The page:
Salt Lake County District Attorney Sim Gill ruled that the shooting was “unjustified,” and indicted Cowley for manslaughter. With the timely and valuable help of former federal prosecutor Paul Cassell – whose record suggests a thoroughgoing hostility toward due process for any suspect who is not a law enforcement officer – Cowley was able to get the charge dismissed, and was reinstated in his old job. Within a few days, however, Cowley resigned, insisting that the “hostile work environment” made it impossible for him to continue with the department. 

Salt Lake County DA Sim Gill.
After working as a shakedown specialist and de facto hitman for the West Valley PD, Cowley now claims to be among its victims. Once the rind of self-serving rhetoric is peeled away from Cowley’s lawsuit, we can find some very useful disclosures regarding the privileged criminal clique from which he once drew a paycheck.

Six months after Cowley was assigned to the NNU, the unit received a federal grant through the DEA for its investigation into the disappearance of Susan Powell – a lurid unsolved case with no demonstrated connection to drug trafficking. On the basis of Cowley’s lawsuit it appears that the DEA grant was used to fund the NNU’s other activities, which – in his words -- involved routine violations of “constitutional rights and proper police procedure.”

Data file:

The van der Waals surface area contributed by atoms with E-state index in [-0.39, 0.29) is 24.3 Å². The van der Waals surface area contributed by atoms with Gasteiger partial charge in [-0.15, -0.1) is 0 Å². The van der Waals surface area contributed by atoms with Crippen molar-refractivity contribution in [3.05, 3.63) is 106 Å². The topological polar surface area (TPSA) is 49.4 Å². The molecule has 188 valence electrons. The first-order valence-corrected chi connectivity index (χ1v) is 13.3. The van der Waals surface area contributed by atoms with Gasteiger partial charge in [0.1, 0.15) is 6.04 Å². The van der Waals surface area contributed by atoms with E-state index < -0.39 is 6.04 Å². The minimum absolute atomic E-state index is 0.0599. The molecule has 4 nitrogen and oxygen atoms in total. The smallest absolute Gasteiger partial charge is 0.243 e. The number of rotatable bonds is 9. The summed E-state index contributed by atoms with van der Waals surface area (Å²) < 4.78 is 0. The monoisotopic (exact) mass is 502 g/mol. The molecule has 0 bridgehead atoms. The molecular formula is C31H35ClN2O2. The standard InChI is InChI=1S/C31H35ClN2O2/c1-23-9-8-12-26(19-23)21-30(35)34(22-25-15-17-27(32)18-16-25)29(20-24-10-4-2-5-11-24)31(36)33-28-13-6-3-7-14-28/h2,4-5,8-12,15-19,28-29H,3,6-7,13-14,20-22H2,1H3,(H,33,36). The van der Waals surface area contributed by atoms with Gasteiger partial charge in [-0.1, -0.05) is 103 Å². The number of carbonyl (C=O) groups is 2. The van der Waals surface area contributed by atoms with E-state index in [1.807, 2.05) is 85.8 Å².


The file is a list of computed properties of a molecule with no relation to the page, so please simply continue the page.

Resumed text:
As Cowley relates the story, in early 2012, he confronted his supervisor, Lieutenant John Coyle, about an illegal search and unlawful seizure of “a large amount of US currency inside the closed drawers of a tool chest” found in a domicile. “Coyle ordered Cowley to be quiet or face punishment for insubordination,” the lawsuit alleges. “Cowley shortly thereafter asked to be transferred from the NNU but was denied a transfer.”

Narcotics enforcement in a low-income, white-minority suburb of Salt Lake City was more lucrative than other assignments that might actually involve the protection of persons and property. Cowley, like other NNU officers, found himself so busy building petty drug cases that he didn’t have time to follow long-established procedures. This meant that he often kept evidence in personal lockers before booking it.

After the Willard killing, the department began an internal audit of the NNU’s evidence. As part of the investigation, Lt. Coyle and an underling “cut the lock on Cowley’s locker and destroyed all the evidence present in the locker,” the suit asserts. “Coyle made no inventory nor kept any record of the locker search.” In similar fashion, Cowley testifies, Coyle ordered officers to destroy the cell phones they had seized from citizens and claimed as “trophies of past investigations.”

Like his comrades in the NNU, Cowley didn’t receive any task-specific training before being deployed as a prohibition enforcement specialist. Once the NNU audit began, however, “Coyle fabricated a training manual as evidence that NNU officers received drug enforcement training…. Coyle then attempt to provide the manual as evidence of NNY training to FBI agent Todd Palmer.” 
Bad Lieutenant: Coyle at an administrative hearing.

The most impassioned sections of Cowley’s lawsuit describe his sense of betrayal over being held accountable for the killing of Dannielle Willard. After he was placed on paid vacation, Cowley was visited by then-Chief Nielsen, who promised that the department was going “to stick this case up Gill’s ass.” At the time, the suit explains, Nielsen and DA Sim Gill “were in the midst of a feud following past WVPD misconduct.”

Cowley believes – with some justification – that a strategic decision was made to treat him as expendable, even as the WVPD and its allies worked to undermine the prosecution in the manslaughter case.